Movie Name: Waltz with Bashir
Studio: Bridgit Folman Film Gang
Release Date(s): May 13, 2008 (Cannes Film Festival)/June 5, 2008 (Israel)
MPAA Rating: R
A visit from an old friend awakens memories in Ari Folman that he tried to suppress. As a teen, Folman was part of the Israel Defense Forces during the Lebanon War and haunted by memories of the Sabra and Shatila massacre of 1982. Folman sets out on a quest to talk the people there with him to find out what really happened and what he was responsible for in the massacre.
Written, directed, and starring Ari Folman, Waltz with Bashir (ואלס עם באשיר or Vals Im Bashir) was an animated documentary feature. The film premiered at the Cannes Film Festival and received critical acclaim. The movie was nominated for an Academy Award for Best Foreign Language Film.
I had no expectations about Waltz with Bashir. I didn’t know what the film was about nor much about the style of the film. I was pleasantly surprised by what comes down to a study of what the does to try to forget things it can’t handle and the war was a good way to do that.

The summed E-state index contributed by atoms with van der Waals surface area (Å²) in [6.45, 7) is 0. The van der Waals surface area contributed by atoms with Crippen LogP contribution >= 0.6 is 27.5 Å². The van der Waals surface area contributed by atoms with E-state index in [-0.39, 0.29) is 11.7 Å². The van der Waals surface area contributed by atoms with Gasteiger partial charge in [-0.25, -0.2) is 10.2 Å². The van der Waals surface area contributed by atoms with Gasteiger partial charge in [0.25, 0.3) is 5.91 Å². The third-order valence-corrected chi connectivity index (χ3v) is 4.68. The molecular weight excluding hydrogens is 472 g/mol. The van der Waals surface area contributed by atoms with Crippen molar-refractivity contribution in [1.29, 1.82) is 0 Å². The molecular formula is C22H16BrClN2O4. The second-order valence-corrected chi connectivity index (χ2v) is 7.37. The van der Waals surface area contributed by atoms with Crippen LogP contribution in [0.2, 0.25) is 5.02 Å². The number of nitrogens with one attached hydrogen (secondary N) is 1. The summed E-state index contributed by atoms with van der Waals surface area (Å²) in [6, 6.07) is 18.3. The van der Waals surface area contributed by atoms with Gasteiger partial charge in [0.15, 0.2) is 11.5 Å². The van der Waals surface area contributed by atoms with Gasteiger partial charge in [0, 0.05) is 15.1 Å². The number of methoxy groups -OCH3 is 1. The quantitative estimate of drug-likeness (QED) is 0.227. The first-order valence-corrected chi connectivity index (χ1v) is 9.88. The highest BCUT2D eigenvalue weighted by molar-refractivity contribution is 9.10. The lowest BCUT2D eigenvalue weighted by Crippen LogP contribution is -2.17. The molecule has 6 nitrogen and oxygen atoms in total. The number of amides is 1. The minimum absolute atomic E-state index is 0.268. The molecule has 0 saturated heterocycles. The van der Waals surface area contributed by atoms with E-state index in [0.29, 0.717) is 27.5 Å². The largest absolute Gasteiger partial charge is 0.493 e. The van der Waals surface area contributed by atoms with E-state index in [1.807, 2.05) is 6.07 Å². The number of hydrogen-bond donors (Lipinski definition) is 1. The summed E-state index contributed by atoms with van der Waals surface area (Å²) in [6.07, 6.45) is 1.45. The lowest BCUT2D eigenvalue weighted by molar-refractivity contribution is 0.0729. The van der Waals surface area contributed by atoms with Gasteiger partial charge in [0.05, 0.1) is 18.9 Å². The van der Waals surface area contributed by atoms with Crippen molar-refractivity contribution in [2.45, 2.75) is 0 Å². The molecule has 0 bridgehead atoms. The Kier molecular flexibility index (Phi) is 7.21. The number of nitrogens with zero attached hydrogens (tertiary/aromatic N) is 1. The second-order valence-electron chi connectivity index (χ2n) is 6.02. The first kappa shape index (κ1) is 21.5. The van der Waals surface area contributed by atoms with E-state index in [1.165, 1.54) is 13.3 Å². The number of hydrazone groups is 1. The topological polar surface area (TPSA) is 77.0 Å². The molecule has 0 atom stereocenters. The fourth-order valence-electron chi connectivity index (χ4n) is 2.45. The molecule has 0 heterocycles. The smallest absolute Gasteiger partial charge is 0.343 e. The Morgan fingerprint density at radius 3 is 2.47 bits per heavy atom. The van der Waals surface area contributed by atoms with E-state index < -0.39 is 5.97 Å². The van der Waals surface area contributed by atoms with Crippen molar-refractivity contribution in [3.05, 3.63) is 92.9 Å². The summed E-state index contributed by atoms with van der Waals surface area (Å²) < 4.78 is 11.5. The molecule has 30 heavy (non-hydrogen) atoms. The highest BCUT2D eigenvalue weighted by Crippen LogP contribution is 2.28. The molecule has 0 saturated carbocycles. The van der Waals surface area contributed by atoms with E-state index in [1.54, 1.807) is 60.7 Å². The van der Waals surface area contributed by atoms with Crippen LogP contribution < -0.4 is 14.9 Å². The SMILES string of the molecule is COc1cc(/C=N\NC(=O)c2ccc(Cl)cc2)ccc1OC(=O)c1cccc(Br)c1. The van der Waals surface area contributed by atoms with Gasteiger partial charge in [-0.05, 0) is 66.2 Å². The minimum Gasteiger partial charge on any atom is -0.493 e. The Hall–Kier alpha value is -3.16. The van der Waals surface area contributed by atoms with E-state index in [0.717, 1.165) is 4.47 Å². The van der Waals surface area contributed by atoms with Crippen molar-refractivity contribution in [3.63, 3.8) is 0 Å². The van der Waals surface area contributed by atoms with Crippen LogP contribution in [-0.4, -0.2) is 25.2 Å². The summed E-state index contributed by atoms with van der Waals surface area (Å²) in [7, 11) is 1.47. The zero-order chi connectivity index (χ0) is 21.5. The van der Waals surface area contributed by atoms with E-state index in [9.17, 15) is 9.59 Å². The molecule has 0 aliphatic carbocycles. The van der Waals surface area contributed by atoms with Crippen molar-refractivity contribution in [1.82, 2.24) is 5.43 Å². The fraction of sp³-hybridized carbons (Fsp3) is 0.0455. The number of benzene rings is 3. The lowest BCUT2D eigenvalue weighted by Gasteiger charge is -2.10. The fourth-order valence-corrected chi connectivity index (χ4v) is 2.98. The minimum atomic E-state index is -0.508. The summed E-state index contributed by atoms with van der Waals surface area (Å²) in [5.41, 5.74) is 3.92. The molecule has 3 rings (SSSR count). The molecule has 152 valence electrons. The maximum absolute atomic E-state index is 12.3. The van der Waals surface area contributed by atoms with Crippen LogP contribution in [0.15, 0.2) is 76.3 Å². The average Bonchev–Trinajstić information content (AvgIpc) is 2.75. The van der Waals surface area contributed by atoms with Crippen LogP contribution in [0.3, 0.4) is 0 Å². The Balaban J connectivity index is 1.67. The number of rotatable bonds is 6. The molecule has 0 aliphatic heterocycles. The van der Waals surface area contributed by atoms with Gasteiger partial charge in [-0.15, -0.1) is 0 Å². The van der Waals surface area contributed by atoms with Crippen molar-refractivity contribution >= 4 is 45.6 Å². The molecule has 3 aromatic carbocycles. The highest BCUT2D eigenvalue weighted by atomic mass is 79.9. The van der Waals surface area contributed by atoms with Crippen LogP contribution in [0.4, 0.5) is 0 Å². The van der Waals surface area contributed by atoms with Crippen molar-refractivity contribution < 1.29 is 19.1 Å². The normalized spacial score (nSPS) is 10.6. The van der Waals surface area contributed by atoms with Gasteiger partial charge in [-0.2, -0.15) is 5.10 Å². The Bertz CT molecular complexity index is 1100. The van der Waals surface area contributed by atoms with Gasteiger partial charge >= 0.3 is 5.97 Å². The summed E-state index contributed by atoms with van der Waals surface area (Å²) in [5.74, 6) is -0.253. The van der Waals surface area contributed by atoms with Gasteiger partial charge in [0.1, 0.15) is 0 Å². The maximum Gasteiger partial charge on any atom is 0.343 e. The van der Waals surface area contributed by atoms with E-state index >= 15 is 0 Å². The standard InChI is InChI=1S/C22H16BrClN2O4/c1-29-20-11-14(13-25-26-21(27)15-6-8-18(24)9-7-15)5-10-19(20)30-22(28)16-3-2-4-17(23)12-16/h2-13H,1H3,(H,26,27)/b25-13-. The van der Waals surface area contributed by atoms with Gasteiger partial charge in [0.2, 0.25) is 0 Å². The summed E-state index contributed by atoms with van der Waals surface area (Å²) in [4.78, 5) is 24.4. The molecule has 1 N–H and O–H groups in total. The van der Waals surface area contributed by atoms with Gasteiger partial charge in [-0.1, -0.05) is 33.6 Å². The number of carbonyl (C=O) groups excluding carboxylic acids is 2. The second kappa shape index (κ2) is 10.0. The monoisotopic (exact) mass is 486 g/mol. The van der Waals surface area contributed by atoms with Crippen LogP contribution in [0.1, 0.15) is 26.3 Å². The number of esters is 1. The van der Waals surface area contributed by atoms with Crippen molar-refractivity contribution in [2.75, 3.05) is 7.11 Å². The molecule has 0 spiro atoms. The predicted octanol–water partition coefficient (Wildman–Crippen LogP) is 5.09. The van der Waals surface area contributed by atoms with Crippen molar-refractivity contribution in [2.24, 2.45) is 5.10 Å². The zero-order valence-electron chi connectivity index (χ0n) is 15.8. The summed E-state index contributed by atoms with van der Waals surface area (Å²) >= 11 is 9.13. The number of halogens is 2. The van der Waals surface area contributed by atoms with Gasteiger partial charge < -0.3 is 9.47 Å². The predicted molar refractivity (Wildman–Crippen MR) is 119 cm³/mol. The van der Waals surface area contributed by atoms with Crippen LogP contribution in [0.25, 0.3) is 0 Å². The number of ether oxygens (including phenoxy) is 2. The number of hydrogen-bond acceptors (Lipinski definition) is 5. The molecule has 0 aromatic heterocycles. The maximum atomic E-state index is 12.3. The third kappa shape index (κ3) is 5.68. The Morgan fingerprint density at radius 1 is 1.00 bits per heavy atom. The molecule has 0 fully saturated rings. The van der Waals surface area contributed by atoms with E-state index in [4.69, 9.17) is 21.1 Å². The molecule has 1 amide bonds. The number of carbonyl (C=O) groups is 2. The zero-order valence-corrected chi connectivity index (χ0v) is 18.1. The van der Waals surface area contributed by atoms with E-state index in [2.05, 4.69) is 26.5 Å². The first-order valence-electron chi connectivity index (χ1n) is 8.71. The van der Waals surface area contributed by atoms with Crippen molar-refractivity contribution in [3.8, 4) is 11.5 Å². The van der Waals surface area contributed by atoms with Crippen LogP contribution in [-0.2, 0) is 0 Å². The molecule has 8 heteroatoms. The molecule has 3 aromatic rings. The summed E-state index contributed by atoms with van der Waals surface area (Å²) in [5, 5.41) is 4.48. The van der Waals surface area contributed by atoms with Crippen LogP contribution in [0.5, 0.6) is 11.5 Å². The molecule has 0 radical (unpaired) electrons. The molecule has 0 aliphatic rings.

The horrors of war and forever changes a person. Folman’s life seemed fine, but there was this darkness lurking under the surface that he kept repressed. The people that he speaks to have stories of survival and horrors that are also haunting them…something cannot be forgotten over time. The story goes and gets different perspectives on the war but everyone seems to be trapped in the fog of war as to what actually occurred.
The animation of the film has a very unique style. The movie looks like rotoscope but is actually just illustrations of live action interviews. The art was then manipulated in Flash animation. It gives the movie a weird sense of realism but it still doesn’t movie like rotoscope…it becomes more wooden which fits with the theme that these are recalled memories and interpretations of events…it isn’t reality but a version of it. The film also utilizes real footage near the end to show the real unfiltered horror of the dead.
Overall, Waltz with Bashir is a great movie though it really isn’t a “story” so much as an examination of events. As someone who was very young during the events of the movie and so removed from the location, it would have been nice to have a little more background on the events to get a handle on the basics. Even without knowing about the conflict, the movie is worth checking out because the basic ideas are universal.